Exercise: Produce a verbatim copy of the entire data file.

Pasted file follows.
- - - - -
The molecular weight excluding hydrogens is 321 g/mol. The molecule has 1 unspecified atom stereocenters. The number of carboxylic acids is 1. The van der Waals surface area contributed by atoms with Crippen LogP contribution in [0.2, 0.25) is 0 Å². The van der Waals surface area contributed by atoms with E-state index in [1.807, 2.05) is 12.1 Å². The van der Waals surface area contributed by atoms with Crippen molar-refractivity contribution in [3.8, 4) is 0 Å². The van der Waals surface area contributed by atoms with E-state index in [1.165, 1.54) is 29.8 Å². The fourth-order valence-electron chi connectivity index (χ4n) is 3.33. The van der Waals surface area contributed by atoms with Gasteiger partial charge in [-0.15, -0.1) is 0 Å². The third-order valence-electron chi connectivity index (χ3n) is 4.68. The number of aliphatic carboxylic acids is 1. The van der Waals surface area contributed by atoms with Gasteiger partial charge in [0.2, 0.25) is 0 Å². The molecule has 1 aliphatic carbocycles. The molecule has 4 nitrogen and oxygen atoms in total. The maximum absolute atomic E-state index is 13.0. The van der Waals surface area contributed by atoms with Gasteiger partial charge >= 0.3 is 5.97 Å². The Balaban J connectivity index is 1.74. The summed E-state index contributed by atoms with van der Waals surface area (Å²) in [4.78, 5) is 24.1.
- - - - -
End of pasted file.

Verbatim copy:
The molecular weight excluding hydrogens is 321 g/mol. The molecule has 1 unspecified atom stereocenters. The number of carboxylic acids is 1. The van der Waals surface area contributed by atoms with Crippen LogP contribution in [0.2, 0.25) is 0 Å². The van der Waals surface area contributed by atoms with E-state index in [1.807, 2.05) is 12.1 Å². The van der Waals surface area contributed by atoms with Crippen molar-refractivity contribution in [3.8, 4) is 0 Å². The van der Waals surface area contributed by atoms with E-state index in [1.165, 1.54) is 29.8 Å². The fourth-order valence-electron chi connectivity index (χ4n) is 3.33. The van der Waals surface area contributed by atoms with Gasteiger partial charge in [-0.15, -0.1) is 0 Å². The third-order valence-electron chi connectivity index (χ3n) is 4.68. The number of aliphatic carboxylic acids is 1. The van der Waals surface area contributed by atoms with Gasteiger partial charge in [0.2, 0.25) is 0 Å². The molecule has 1 aliphatic carbocycles. The molecule has 4 nitrogen and oxygen atoms in total. The maximum absolute atomic E-state index is 13.0. The van der Waals surface area contributed by atoms with Gasteiger partial charge >= 0.3 is 5.97 Å². The Balaban J connectivity index is 1.74. The summed E-state index contributed by atoms with van der Waals surface area (Å²) in [4.78, 5) is 24.1.